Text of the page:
September 2017
Volume 17, Issue 10
Open Access
Vision Sciences Society Annual Meeting Abstract  |   August 2017
Spatial selectivity of alpha band activity declines with increasing visual working memory load
Author Affiliations
  • David Sutterer
    University of Chicago
  • Joshua Foster
    University of Chicago
  • Kirsten Adam
    University of Chicago
  • Edward Vogel
    University of Chicago
  • Edward Awh
    University of Chicago
Journal of Vision August 2017, Vol.17, 332. doi:10.1167/17.10.332
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      David Sutterer, Joshua Foster, Kirsten Adam, Edward Vogel, Edward Awh; Spatial selectivity of alpha band activity declines with increasing visual working memory load. Journal of Vision 2017;17(10):332. doi: 10.1167/17.10.332.

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      © ARVO (1962-2015); The Authors (2016-present)

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Abstract

Recent work has demonstrated that it is possible to reconstruct spatially-specific channel tuning functions (CTFs) during the encoding and delay period of a working memory (WM) task, using an inverted encoding model (IEM) and electroencephalography (Foster et al., 2016). These CTFs can be derived from the distribution of alpha-band (8-12hz) activity across the scalp, providing a temporally resolved measure of the location of a single position stored in WM. Recent, functional magnetic imaging (fMRI) work has demonstrated that feature specific patterns of bold activity degrade as memory load increases (e.g. Sprague, Ester, and Serences, 2014). Here, we show that the loss of feature specificity with increasing memory load extends to spatially specific patterns of alpha band activity. On each trial, participants encoded and maintained the location of either one or two colored dots while EEG was recorded. After a 1s delay period, participants were cued to report the location of one of the dots. We trained an IEM to assess CTF selectivity for each set-size and found that CTF selectivity decreased when participants maintained two items relative to a single item, consistent with behavioral performance decrements observed with memory load increases. A key debate is whether items are maintained simultaneously (each with lower precision), or if instead only a single item is actively represented at any given time-point (i.e. shifting 1-item focus of attention), but previous fMRI work lacked the temporal resolution to address this question. Simulations revealed that CTF selectivity was significantly higher for the observed two-item activity than would be expected if subjects only actively maintained one of the two items, suggesting that participants simultaneously represented two positions. Together this pattern of results supports the idea that oscillatory activity in the alpha band is integral to online spatial representations during memory maintenance.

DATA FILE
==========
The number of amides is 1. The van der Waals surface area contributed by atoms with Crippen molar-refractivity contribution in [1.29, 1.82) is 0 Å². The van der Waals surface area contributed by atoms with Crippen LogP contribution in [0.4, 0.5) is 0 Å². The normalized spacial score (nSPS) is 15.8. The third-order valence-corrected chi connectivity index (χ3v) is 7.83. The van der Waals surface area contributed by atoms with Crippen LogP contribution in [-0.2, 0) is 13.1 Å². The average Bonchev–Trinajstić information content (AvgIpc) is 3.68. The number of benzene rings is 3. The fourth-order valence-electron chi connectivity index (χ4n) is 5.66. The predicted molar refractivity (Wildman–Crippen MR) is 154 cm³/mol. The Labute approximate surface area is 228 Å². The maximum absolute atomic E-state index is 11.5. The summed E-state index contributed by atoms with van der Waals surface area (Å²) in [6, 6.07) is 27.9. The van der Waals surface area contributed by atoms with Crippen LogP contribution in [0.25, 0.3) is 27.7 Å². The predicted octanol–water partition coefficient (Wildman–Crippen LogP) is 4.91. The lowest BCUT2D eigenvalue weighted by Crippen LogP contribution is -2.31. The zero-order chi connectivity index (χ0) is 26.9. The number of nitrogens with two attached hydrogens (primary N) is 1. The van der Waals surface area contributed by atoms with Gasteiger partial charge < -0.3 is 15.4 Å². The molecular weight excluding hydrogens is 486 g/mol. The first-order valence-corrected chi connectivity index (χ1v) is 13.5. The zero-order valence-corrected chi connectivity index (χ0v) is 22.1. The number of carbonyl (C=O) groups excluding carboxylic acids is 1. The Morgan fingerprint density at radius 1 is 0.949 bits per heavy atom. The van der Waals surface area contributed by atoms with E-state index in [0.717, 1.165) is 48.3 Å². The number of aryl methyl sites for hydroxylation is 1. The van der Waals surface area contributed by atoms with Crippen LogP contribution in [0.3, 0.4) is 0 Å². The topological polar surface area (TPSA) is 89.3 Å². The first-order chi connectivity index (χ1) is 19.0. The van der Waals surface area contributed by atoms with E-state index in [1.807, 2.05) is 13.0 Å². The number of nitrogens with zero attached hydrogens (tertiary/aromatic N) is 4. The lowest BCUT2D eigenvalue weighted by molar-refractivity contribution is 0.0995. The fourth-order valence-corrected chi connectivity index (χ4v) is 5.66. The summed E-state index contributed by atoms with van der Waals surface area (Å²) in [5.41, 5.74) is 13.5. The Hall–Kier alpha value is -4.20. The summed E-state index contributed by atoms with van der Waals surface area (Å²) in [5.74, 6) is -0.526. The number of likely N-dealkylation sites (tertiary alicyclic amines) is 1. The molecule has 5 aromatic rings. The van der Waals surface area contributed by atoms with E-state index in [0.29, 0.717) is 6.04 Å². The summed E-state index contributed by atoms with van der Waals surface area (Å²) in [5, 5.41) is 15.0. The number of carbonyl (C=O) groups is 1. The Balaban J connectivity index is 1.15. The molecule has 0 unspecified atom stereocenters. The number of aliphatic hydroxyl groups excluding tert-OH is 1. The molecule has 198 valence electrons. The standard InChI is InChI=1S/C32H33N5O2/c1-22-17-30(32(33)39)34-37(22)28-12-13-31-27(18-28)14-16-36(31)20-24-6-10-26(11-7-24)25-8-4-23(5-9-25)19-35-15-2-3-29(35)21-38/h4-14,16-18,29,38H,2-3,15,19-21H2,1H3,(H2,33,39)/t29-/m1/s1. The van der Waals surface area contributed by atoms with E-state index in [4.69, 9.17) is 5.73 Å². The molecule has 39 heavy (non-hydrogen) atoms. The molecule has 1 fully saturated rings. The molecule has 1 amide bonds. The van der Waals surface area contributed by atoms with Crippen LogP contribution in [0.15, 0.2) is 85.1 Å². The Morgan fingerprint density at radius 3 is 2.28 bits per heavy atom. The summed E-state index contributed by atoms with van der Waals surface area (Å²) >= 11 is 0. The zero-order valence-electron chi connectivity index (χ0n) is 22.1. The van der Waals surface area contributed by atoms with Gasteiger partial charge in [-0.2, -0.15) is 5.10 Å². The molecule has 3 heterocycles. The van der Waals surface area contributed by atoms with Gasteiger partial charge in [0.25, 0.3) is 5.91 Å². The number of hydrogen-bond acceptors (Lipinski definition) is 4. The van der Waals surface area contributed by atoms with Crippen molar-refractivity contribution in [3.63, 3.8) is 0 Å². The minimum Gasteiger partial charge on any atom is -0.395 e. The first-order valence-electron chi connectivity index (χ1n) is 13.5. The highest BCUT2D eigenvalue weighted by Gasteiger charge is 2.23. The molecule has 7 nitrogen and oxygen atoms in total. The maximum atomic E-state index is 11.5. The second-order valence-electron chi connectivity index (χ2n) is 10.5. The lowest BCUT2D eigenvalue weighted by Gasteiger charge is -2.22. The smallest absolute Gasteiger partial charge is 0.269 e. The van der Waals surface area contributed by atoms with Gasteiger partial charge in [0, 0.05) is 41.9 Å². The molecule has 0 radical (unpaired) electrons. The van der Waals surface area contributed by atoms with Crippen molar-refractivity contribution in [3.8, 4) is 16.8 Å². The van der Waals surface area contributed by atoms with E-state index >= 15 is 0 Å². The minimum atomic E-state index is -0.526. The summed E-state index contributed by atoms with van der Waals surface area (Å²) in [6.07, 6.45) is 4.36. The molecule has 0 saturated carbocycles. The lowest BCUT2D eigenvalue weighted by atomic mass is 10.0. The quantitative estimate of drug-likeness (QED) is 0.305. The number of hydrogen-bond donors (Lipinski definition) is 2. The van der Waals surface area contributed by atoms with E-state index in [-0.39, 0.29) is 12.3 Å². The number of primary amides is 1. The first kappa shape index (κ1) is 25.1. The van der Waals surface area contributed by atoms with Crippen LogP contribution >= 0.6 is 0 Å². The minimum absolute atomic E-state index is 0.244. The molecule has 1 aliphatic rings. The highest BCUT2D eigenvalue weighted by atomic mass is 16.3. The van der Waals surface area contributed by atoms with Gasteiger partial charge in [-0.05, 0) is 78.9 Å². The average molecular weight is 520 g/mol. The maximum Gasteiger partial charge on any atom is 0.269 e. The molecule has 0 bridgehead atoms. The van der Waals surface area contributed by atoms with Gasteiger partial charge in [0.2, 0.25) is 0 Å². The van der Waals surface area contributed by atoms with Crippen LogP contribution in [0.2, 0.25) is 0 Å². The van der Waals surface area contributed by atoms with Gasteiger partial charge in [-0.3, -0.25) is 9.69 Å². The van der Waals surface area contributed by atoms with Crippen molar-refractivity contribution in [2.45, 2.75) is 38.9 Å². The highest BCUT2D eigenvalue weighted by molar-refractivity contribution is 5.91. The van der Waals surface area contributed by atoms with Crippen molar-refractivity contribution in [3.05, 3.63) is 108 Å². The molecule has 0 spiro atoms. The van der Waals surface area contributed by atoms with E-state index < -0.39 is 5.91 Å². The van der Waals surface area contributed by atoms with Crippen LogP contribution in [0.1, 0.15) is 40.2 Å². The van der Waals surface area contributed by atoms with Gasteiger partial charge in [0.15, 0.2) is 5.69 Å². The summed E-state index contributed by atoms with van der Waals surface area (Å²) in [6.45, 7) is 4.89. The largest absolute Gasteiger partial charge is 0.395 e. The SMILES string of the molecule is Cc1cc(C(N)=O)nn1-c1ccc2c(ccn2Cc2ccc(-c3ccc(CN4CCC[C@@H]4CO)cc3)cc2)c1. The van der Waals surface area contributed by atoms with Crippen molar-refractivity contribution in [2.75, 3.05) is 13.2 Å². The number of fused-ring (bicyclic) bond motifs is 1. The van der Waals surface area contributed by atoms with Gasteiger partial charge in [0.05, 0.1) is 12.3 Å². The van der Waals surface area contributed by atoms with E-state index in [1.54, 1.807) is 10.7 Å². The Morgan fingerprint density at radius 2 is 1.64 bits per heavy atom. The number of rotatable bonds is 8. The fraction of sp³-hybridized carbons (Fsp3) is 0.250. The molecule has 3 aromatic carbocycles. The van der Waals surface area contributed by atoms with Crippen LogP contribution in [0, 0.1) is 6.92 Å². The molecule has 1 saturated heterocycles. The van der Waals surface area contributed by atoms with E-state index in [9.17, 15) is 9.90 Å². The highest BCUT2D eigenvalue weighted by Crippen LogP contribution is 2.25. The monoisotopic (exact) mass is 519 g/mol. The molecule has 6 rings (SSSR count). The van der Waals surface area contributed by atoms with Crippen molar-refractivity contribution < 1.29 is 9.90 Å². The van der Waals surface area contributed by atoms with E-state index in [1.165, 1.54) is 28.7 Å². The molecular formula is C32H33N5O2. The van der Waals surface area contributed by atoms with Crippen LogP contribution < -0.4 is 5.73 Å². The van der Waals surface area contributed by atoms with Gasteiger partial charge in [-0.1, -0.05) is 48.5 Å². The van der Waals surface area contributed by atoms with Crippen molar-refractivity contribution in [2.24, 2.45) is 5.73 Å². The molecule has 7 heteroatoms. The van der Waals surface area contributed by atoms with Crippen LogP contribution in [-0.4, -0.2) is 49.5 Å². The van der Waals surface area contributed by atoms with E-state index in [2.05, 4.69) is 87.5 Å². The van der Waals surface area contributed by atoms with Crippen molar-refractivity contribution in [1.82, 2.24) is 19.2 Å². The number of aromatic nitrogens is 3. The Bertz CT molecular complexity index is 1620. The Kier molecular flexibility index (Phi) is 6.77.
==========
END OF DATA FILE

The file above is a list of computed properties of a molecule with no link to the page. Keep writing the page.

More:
Meeting abstract presented at VSS 2017

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